Winter Help from Eastern Medicine

Brought to You by Creative Healing for Youth in Pain

Dr. Jill Harrison Landsman, L.Ac., D.A.O.M.
December 5, 2022 / 3 mins read

Cold and flu season is upon us!

Even if you’re like me and have been on a news fast since 2016, you’ve probably heard about the bombardment of illnesses that are greeting us this holiday season: colds, flu, Covid, RSV. And luckily -- because none of us need more complications in our lives right now -- Eastern medicine has some amazing and easy ways to prevent and/or treat colds and flus.

On Week 1 of my TCM University experience, we covered the subject of “wind-cold” and “wind-heat,” also called “exterior invasions.” Wind-cold and wind-heat are different types of colds and flu.

We can distinguish the cold or heat version based on signs and symptoms. During this time, the invading pathogen is still on the surface and hasn’t yet gone deeper. Intervention at this time is essential and can interrupt the longevity of the virus, so pay attention to your body and learn to recognize the symptoms as early as possible.

Wind-heat has symptoms like fever and sore throat, while wind-cold presents with symptoms like chills, sneezing, and a drippy nose. Sometimes symptoms blend, like chills and fever. Some cases present with a lot of mucus and phlegm, while others are drier and hoarser. Some people experience big, severe symptoms, whereas others may feel exhausted and run down. The location of the virus varies. It can land in the lungs, sinuses, digestion, or head.

Common colds and flu are viral infections that mostly affect the respiratory system. Oddly, some physicians prescribe antibiotics which treat bacterial infections, not viral infections. When we overuse antibiotics, they deplete our healthy bacteria, making us less resistant to infections.

Running to CVS for over-the-counter medications will suppress symptoms, but they won’t help your system fight off the virus. Eastern medicine can help reduce both the symptoms and the duration, and strengthen your immunity -- all at the same time.

When To Go In For Acupuncture and/or Chinese Herbs?

Head in for a treatment at the very first sign of feeling a bit run down or unwell.

Common early symptoms may be:

  • Slight chilliness
  • Sniffles or a few sneezes
  • Sensitivity to wind or drafts
  • Feeling a little sweaty
  • Scratchy throat
  • Achy neck and shoulders

Every person is different, therefore every treatment will be tailored to the individual, not only to the disease.


In ancient China, doctors weren’t paid if patients got sick because it was their job to keep them well.

Prevention is key in Eastern medicine and essential to warding off colds and flu. Remember the simple tips we all learned from early Covid-19. Wash your hands very often with soap and water for at least 20 seconds each time. If soap and water are not readily available, use an alcohol-based hand sanitizer with at least 60% alcohol. Avoid touching your eyes, nose, and mouth when possible.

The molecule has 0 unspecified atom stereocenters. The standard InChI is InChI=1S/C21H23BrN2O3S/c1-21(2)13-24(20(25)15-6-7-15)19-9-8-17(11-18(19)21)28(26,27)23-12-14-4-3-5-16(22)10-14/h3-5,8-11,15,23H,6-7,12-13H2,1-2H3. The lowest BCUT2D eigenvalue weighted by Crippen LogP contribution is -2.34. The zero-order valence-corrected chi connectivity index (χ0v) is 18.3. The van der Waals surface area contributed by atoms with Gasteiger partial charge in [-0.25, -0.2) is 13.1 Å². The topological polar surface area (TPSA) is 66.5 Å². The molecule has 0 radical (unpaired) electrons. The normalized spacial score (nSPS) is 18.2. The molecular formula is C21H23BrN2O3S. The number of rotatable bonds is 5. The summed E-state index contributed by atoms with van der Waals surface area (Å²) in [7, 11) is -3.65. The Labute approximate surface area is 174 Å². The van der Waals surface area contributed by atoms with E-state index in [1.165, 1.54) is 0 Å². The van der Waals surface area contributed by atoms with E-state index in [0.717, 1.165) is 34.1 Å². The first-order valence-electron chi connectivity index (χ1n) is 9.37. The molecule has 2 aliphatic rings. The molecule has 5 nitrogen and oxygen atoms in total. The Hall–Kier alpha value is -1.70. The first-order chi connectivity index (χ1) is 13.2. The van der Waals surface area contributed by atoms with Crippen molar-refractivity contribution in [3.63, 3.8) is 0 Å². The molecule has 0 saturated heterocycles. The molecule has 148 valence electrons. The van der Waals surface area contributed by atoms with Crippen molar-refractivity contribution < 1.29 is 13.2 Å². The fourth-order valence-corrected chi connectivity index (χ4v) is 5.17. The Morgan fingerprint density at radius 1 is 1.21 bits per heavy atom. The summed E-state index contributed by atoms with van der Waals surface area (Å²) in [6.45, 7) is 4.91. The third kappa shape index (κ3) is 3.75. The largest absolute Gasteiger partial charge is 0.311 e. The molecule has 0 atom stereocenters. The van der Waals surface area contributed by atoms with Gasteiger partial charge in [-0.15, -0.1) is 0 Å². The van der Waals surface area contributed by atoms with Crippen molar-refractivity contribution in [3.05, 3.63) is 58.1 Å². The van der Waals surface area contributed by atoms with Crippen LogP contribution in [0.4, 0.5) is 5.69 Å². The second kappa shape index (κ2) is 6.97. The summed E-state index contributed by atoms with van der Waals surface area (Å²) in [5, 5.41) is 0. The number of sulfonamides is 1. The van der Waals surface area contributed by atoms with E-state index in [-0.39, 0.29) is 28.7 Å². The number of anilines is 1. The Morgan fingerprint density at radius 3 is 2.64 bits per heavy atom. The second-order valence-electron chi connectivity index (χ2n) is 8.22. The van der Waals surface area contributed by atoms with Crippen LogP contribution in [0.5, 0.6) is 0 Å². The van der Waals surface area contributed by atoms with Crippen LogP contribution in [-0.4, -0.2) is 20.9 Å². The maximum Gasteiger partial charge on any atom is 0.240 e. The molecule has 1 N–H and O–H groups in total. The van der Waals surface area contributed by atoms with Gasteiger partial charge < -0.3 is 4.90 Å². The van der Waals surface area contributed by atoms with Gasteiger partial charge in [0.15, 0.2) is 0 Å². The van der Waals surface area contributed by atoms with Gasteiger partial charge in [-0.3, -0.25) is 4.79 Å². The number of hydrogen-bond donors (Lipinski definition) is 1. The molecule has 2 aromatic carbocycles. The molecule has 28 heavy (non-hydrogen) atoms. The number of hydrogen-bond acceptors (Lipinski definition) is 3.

Wei Qi -- a concept in Eastern medicine -- is our personal outer defense system that protects us from pathogens, like invading viral infections. Simply put, it’s like our immune system. Are you someone who gets sick easily and often? If so, it would be helpful to start treatments before flu season to boost your immune system and tonify your Wei Qi. A popular herbal formula that we use is called Yu Ping Feng San, which translates to “Jade Windscreen.”

Do-It-Yourself (DIY) Remedies

Here are a few recommendations which you can do at home:

  1. Get plenty of rest: Try to increase the amount of sleep you get.
  2. Keep warm: Take a hot shower or Epsom salt bath. Wear warm clothes and protect your neck with a scarf.
  3. Stay hydrated, and drink warm liquids and tea: Herbal teas, like ginger and mint, with lemon and organic honey, are excellent choices.
  4. Soups and stews: Chicken soup really is a wonderful meal for combating a cold, with electrolytes in the broth, acrid onions to produce a light sweat, and chicken for nourishing Qi. You can easily do a veggie version. Try this immunity boosting soup.
  5. Soothe your throat: Elderberry lozenges can help.
  6. Deal with your stress: When we catch ourselves overthinking or worrying too much, it can undermine our health. Too much stress absolutely affects our immunity.
  7. Supplement: Boost your immune system before flu season with supplements. Here are popular supplements suggested by holistic health providers -- please remember to check with your healthcare practitioner to make sure these are right for you:
    • Vitamin B Complex is a combination of B vitamins that strengthens mitochondria, our cellular power packs.
    • Vitamin C helps boost your defenses and helps destroy any bad bugs.
    • Vitamin D turns on immune responses throughout our body.
    • Vitamin E Complex is a powerful antioxidant, which means it stops chemical reactions in the body that can damage cells.
    • Multi-strain Probiotics help to regulate immune-response reactions such as allergies, asthma, and viral infections
    • Zinc helps develop and improve the cells that make up your immune system.
    • Quercetin is an antioxidant that plays an important role in helping your body combat free radical damage.
    • Thymuline Homeopathic helps the body create T-cells, which can help to fight viral infection.

Hopefully, the pandemic has taught us many things. Over the past three years, we’ve learned a lot about how to stay healthy and how to help protect our vulnerable friends, family members, and neighbors.

Combining these lessons with what we have learned from Eastern medicine can help us all stay healthy this holiday season and protect those most at risk in our community.